The General Assembly approved Illinois’ participation in the expansion at the end of the spring 2013 legislative session.
Newly eligible recipients were not the only individuals expected to sign up for Medicaid as a result of the ACA. Illinois and other states also expected previously eligible individuals who had not signed up for Medicaid to enroll in the program because of publicity surrounding the ACA and policies that steer individuals to Medicaid if they are not eligible to obtain insurance coverage through the new insurance exchanges.
HFS initially projected that about 80,500 previously eligible individuals would enroll in the program by the end of FY2014 because of the ACA. That number was expected to grow to 167,000 by the end of 2017, bringing total ACA-related enrollment to 509,000. The estimate for FY2014 was reduced slightly to 80,000 in connection with the FY2015 budget.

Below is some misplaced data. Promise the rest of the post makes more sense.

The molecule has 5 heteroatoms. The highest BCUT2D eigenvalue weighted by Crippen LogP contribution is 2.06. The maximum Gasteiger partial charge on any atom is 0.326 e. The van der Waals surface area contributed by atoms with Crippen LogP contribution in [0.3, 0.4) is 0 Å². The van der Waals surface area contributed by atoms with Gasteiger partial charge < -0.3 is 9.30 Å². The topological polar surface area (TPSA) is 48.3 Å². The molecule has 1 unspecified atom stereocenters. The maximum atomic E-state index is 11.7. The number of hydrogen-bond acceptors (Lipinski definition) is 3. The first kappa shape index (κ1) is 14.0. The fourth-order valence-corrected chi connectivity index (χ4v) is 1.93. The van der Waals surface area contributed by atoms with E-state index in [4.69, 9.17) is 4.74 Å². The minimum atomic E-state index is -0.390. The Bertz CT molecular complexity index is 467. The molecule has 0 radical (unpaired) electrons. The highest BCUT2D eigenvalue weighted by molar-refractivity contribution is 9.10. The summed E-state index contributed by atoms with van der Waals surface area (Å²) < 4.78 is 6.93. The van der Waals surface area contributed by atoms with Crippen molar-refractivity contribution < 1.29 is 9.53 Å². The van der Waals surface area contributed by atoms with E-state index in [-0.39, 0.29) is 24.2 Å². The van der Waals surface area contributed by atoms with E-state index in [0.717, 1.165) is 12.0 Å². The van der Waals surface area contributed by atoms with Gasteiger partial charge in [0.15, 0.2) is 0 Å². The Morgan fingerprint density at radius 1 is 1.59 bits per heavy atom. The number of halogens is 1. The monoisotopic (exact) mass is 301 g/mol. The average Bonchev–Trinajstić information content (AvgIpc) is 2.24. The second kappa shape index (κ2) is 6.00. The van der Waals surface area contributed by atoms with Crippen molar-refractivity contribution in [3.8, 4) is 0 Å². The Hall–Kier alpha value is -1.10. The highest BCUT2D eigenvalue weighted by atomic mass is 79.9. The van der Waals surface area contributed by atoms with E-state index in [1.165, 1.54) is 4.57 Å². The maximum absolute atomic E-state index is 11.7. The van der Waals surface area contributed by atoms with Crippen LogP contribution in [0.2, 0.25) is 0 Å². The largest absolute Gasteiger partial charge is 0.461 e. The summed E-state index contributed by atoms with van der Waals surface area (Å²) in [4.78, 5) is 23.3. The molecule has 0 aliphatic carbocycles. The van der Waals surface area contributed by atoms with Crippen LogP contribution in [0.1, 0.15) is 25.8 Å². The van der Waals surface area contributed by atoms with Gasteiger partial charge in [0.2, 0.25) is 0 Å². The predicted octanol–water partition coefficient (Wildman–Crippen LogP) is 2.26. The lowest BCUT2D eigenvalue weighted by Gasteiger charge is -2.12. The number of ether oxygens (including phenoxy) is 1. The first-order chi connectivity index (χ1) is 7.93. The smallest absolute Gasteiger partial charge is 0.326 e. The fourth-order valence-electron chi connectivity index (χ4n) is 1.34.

The agency has not issued a new estimate of enrollment by previously eligible recipients, and it appears that this category of participation might have become difficult to track. HFS had planned to base its estimate on the growth in enrollment that exceeded trend rates. However, the State is proceeding with the Medicaid Redetermination Project, an effort to remove ineligible recipients from the program’s rolls by cross-checking electronic data on recipients’ income, employment and address. It appears that the results of that project, combined with an improving economy, might offset any enrollment increases due to previously eligible ACA participants.
The following table compares actual enrollment of newly eligible recipients as of September 2014 with various State projections. A new estimate has not been issued for 2017. It should be noted that Medicaid enrollment figures as of a specific date change over time because recipients are potentially eligible for retroactive coverage for incurred health care costs dating back to 90 days prior to the date of application.